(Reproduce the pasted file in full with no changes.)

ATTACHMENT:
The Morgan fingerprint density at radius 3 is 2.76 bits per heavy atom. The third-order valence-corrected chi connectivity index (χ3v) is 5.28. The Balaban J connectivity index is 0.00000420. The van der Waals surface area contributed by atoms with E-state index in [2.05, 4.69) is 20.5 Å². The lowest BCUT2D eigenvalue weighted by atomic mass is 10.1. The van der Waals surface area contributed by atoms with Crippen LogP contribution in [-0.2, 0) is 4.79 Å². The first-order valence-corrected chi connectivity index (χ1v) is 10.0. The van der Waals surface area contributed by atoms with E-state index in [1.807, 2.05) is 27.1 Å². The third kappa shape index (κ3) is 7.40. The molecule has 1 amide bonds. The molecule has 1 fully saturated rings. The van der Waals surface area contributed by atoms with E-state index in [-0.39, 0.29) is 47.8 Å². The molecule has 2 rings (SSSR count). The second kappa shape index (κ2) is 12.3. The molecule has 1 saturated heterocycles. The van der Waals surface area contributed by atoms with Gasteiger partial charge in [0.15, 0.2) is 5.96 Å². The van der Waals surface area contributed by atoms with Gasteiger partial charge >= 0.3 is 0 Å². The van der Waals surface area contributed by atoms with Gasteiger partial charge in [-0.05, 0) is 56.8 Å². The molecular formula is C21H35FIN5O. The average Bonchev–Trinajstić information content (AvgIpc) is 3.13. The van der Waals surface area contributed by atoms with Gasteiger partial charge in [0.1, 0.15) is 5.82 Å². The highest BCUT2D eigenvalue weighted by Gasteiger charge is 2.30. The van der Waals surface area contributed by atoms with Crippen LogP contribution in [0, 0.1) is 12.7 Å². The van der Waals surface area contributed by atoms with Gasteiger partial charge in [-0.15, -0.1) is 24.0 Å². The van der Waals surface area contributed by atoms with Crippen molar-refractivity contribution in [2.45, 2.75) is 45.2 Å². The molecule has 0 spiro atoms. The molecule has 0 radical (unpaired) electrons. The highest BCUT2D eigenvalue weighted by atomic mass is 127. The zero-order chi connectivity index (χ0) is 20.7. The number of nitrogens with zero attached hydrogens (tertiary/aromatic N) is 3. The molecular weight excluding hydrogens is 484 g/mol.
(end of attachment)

The Morgan fingerprint density at radius 3 is 2.76 bits per heavy atom. The third-order valence-corrected chi connectivity index (χ3v) is 5.28. The Balaban J connectivity index is 0.00000420. The van der Waals surface area contributed by atoms with E-state index in [2.05, 4.69) is 20.5 Å². The lowest BCUT2D eigenvalue weighted by atomic mass is 10.1. The van der Waals surface area contributed by atoms with Crippen LogP contribution in [-0.2, 0) is 4.79 Å². The first-order valence-corrected chi connectivity index (χ1v) is 10.0. The van der Waals surface area contributed by atoms with E-state index in [1.807, 2.05) is 27.1 Å². The third kappa shape index (κ3) is 7.40. The molecule has 1 amide bonds. The molecule has 1 fully saturated rings. The van der Waals surface area contributed by atoms with E-state index in [-0.39, 0.29) is 47.8 Å². The molecule has 2 rings (SSSR count). The second kappa shape index (κ2) is 12.3. The molecule has 1 saturated heterocycles. The van der Waals surface area contributed by atoms with Gasteiger partial charge in [0.15, 0.2) is 5.96 Å². The van der Waals surface area contributed by atoms with Gasteiger partial charge >= 0.3 is 0 Å². The van der Waals surface area contributed by atoms with Gasteiger partial charge in [-0.05, 0) is 56.8 Å². The molecular formula is C21H35FIN5O. The average Bonchev–Trinajstić information content (AvgIpc) is 3.13. The van der Waals surface area contributed by atoms with Gasteiger partial charge in [0.1, 0.15) is 5.82 Å². The highest BCUT2D eigenvalue weighted by Gasteiger charge is 2.30. The van der Waals surface area contributed by atoms with Crippen LogP contribution in [0, 0.1) is 12.7 Å². The van der Waals surface area contributed by atoms with Gasteiger partial charge in [-0.15, -0.1) is 24.0 Å². The van der Waals surface area contributed by atoms with Crippen molar-refractivity contribution in [2.45, 2.75) is 45.2 Å². The molecule has 0 spiro atoms. The molecule has 0 radical (unpaired) electrons. The highest BCUT2D eigenvalue weighted by atomic mass is 127. The zero-order chi connectivity index (χ0) is 20.7. The number of nitrogens with zero attached hydrogens (tertiary/aromatic N) is 3. The molecular weight excluding hydrogens is 484 g/mol.